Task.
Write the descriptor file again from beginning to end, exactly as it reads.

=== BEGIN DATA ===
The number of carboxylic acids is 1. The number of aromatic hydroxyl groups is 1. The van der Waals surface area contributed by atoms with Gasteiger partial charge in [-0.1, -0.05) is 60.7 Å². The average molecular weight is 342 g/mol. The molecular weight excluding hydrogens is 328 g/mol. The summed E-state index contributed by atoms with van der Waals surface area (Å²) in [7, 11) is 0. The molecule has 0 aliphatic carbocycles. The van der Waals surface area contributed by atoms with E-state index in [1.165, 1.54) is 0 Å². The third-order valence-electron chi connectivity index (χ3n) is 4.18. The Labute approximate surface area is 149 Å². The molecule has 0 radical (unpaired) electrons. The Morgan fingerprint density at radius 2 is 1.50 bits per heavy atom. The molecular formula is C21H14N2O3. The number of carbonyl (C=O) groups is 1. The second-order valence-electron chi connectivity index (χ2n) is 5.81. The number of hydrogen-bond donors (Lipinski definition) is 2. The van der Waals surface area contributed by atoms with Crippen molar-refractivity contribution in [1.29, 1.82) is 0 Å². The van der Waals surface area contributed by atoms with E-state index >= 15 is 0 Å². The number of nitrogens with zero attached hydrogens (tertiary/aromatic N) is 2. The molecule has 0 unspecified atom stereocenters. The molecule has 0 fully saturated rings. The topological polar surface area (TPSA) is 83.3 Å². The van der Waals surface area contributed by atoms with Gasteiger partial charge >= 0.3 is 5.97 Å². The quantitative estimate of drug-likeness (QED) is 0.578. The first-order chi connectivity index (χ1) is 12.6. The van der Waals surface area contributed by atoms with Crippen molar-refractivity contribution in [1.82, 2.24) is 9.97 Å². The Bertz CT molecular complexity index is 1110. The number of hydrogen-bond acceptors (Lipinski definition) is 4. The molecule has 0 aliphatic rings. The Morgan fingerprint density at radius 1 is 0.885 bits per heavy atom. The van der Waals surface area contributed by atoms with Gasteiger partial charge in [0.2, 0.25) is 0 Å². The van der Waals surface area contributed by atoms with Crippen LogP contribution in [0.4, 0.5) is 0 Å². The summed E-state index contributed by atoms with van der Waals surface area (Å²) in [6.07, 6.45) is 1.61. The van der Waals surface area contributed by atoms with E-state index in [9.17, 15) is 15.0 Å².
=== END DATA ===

The number of carboxylic acids is 1. The number of aromatic hydroxyl groups is 1. The van der Waals surface area contributed by atoms with Gasteiger partial charge in [-0.1, -0.05) is 60.7 Å². The average molecular weight is 342 g/mol. The molecular weight excluding hydrogens is 328 g/mol. The summed E-state index contributed by atoms with van der Waals surface area (Å²) in [7, 11) is 0. The molecule has 0 aliphatic carbocycles. The van der Waals surface area contributed by atoms with E-state index in [1.165, 1.54) is 0 Å². The third-order valence-electron chi connectivity index (χ3n) is 4.18. The Labute approximate surface area is 149 Å². The molecule has 0 radical (unpaired) electrons. The Morgan fingerprint density at radius 2 is 1.50 bits per heavy atom. The molecular formula is C21H14N2O3. The number of carbonyl (C=O) groups is 1. The second-order valence-electron chi connectivity index (χ2n) is 5.81. The number of hydrogen-bond donors (Lipinski definition) is 2. The van der Waals surface area contributed by atoms with Crippen molar-refractivity contribution in [1.29, 1.82) is 0 Å². The van der Waals surface area contributed by atoms with E-state index >= 15 is 0 Å². The number of nitrogens with zero attached hydrogens (tertiary/aromatic N) is 2. The molecule has 0 unspecified atom stereocenters. The molecule has 0 fully saturated rings. The topological polar surface area (TPSA) is 83.3 Å². The van der Waals surface area contributed by atoms with Gasteiger partial charge >= 0.3 is 5.97 Å². The quantitative estimate of drug-likeness (QED) is 0.578. The first-order chi connectivity index (χ1) is 12.6. The van der Waals surface area contributed by atoms with Crippen molar-refractivity contribution in [1.82, 2.24) is 9.97 Å². The Bertz CT molecular complexity index is 1110. The number of hydrogen-bond acceptors (Lipinski definition) is 4. The molecule has 0 aliphatic rings. The Morgan fingerprint density at radius 1 is 0.885 bits per heavy atom. The van der Waals surface area contributed by atoms with Gasteiger partial charge in [0.2, 0.25) is 0 Å². The van der Waals surface area contributed by atoms with Crippen LogP contribution in [0.4, 0.5) is 0 Å². The summed E-state index contributed by atoms with van der Waals surface area (Å²) in [6.07, 6.45) is 1.61. The van der Waals surface area contributed by atoms with E-state index in [9.17, 15) is 15.0 Å².